How did the idea for the Detailed Access Guides to motorway services come about?
We encourage everyone to plan their journeys before setting off and appreciate that for some people this isn’t as easy as for others. Our Roads for All Forum highlighted the importance of journey planning for the disabled community, as well as the barriers to finding up-to-date accessibility information.
While motorway services are generally very accessible, access needs can be very varied and specific to individual circumstances. We wanted to take the guesswork out of journey planning for our disabled customers, giving them the information they need about facilities along their route.
How do the guides help your disabled customers?
For many disabled people our roads already provide the best travel option for them; enabling them to travel to work, go on holiday and visit family and friends. For anyone on a long journey, it’s important to take regular breaks. But for our disabled customers, the fear of stopping somewhere with poor access can be a barrier to them taking a trip in the first place.
The Access Guides for motorway services remove this fear of the unknown, helping our disabled customers plan where to take a break at any one of the 114 motorway services across England. Each access guide contains over 1000 pieces of information, covering all aspects of accessibility; from toilets, physical layout and contrast colours, to lighting levels and staff training.
We’ve also worked with AccessAble to create Virtual Route Guides. This new type of guide, which uses 360-degree imagery, enables people to virtually explore routes to key facilities, such as accessible toilets and Changing Places, so they can find out exactly what to expect when they arrive.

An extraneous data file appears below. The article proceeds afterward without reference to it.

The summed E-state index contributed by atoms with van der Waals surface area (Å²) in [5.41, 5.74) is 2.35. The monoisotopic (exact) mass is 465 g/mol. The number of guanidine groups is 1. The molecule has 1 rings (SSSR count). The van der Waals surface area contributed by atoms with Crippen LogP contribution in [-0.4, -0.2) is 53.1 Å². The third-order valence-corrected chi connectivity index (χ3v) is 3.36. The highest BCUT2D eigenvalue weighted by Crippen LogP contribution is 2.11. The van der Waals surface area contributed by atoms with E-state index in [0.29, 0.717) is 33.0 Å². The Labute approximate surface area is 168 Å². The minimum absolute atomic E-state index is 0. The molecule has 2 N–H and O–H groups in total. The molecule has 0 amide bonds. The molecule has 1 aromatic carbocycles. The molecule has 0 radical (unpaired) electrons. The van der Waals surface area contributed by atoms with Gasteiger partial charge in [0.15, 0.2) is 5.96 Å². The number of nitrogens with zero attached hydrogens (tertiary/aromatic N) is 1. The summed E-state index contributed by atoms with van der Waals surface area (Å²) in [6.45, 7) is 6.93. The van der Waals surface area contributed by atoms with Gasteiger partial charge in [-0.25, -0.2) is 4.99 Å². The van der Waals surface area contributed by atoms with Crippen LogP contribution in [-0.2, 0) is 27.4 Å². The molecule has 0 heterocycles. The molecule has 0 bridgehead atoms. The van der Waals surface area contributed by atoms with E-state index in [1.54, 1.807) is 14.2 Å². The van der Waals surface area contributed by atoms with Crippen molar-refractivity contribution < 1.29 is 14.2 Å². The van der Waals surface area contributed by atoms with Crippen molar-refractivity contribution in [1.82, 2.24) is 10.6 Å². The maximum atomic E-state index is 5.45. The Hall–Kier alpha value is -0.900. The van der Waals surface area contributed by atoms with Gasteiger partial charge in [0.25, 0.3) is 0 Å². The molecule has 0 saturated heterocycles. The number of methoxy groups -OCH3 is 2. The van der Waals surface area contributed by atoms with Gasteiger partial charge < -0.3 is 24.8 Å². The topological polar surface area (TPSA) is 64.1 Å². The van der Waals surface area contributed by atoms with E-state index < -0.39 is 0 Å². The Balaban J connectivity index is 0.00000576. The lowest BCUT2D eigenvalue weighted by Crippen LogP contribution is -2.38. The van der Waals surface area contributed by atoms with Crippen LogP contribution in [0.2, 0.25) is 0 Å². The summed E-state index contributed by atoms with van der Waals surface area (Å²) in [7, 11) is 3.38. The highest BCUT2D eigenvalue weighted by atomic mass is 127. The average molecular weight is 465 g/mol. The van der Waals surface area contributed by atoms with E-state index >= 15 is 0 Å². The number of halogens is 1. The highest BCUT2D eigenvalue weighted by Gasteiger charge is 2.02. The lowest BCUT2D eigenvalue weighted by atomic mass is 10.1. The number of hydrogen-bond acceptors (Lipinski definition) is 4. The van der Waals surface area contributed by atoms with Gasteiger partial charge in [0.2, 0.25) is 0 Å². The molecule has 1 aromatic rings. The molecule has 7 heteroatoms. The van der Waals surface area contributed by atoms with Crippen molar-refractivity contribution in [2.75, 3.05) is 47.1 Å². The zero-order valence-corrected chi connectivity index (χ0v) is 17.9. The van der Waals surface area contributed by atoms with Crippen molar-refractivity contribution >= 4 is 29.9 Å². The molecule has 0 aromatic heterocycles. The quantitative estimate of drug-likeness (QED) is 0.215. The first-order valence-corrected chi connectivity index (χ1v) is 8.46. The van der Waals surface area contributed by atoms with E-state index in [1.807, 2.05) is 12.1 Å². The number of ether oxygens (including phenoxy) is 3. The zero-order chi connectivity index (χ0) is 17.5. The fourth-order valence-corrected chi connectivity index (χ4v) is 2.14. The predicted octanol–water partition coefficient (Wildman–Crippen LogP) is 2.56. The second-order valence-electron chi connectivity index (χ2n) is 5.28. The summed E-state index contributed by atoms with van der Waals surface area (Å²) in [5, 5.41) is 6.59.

As you’ve just mentioned, the Virtual Route Guides are a ‘first’ for AccessAble. Is innovative technology important to National Highways?
It’s vital that we keep innovating for our customers. Not least because their needs don’t remain static – so neither can we.
Technology is helping us meet some of these needs in ways we would not have been able to imagine just a few years ago. For example, immersive technologies are changing how we develop the skills of National Highways traffic officers. We can now use virtual reality training to develop their capabilities away from our busy road network.
Virtual reality training helps bring to life scenarios that traffic officers are likely to experience when patrolling National Highways roads
Data and digital platforms are also bringing new meaning to our mission to ‘connect the country’. Our roads already connect people to places. Now we’re finding new ways to connect people to better information and services for better, safer journeys.